once again want the data, which should be released late in fiscal year 2013. “Because it’s public data,” said Gordon, “we share it.” But the military and homeland defenders come first. Gordon and Blackwell hope to provide data that will help those organizations acquire the right quantities of clothing and equipment in various sizes. “We’ve got to fit them well enough to protect them, well enough that they can function in the field, and we’ve got to do it mostly right off the shelf,” Gordon said. “We have to minimize special orders because it’s too costly for the taxpayer, and we can’t afford to do that if we’re deploying quickly.” The ANSUR II study will have an impact for decades to come in the way work spaces, work stations, field kitchens, vehicles and aircraft are designed. “We’re designing it now,” said Gordon of the hardware. “We’re going to field it in seven or 10 years, and it’s going to be out there for another 20. So we’re talking 30 years from now, conceivably, is the population of users we’re going to have to fit.” Gordon said the study was as rewarding as it was challenging. “You can do science until the cows come home, but in the end, it’s a survey like this where the rubber meets the road,” Gordon said. “It saves lives. It saves money. It saves time.” RELATED LINKS



Defense acquisition program saves Soldiers’ lives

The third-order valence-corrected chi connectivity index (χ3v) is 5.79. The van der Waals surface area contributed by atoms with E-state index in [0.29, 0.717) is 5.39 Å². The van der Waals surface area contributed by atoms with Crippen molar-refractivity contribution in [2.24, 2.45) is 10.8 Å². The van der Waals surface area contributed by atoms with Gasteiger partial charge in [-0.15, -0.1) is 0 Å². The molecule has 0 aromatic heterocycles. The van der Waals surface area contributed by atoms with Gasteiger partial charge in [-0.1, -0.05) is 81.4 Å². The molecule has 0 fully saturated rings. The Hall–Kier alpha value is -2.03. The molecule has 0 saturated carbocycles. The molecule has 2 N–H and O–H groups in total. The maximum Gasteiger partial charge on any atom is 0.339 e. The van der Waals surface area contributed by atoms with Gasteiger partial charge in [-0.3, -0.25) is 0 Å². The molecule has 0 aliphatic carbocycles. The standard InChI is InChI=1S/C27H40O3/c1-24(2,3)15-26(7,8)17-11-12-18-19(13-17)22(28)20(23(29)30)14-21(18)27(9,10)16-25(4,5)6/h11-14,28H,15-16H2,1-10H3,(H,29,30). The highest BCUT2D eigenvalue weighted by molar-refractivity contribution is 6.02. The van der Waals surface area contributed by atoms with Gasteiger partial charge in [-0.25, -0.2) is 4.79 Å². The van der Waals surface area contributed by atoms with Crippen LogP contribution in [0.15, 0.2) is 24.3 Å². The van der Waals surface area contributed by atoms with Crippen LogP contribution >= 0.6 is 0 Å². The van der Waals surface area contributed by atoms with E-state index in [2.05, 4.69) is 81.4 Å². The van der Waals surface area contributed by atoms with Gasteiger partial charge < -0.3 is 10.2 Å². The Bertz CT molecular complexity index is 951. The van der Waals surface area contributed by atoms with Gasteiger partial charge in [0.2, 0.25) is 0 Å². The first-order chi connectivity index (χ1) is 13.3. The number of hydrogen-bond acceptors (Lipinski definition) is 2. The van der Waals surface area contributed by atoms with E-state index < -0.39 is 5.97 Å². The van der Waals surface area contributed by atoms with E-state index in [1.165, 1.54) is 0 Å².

By Roger Teel RDECOM Public Affairs ABERDEEN PROVING GROUND, Md. — When it comes to rapidly fielding equipment for an urgent American Warfighter need, a program run by the U.S. Army Research, Development and Engineering Command quickly delivers the goods. In July 2010, William “Randy” Everett of RDECOM’s International Technology Integration Team donned a shaggy, heavily camouflaged military sniper outfit, called a ghillie suit, and entered a meeting room at the Office of the Secretary of Defense Comparative Testing Office in Arlington, Va. As Everett walked through the conference room he was met by people laughing and snickering at the odd sight. Once calm returned, Everett, in a low and reverent voice, read aloud a letter from the commander of the Army’s 11th Armor Cavalry Regiment. The words somberly recalled how the commander had lost two Soldiers in Iraq when their ghillie suits caught on fire and they burned to death. The letter stressed the need for a fire-resistant ghille suit and strongly recommended that the Army resource one -- pronto. Everett had carefully chosen this moment to deliver the commander’s message to the right audience. Within hours, a call went out to find a fire-resistant ghillie suit for military snipers. Source One, a small business in Florida, submitted a proposal to the Defense Acquisition Challenge, or DAC, program, and soon thereafter, Program Executive Office Soldier, aware of and understanding the requirement, sponsored the proposal. Neal Nguyen, the PEO Soldier product manager for protective clothing and individual equipment, shouldered the project and collaborated closely with the RDECOM ITI Team and Source One to deliver the ghillie suit as quickly as possible. According to Thomas Mulkern, director of RDECOM’s ITI section, Congress instituted the DAC program in 2003 to introduce “innovative and cost-saving technologies into the current acquisition programs of the Department of Defense.” “DAC allows anyone within industry, both large and small, to propose alternatives to component, subsystems or systems level of DoD acquisition programs,” Mulkern said. “The program’s hallmark is the ability to review commercial-off-the-shelf products and processes so the DOD can save dollars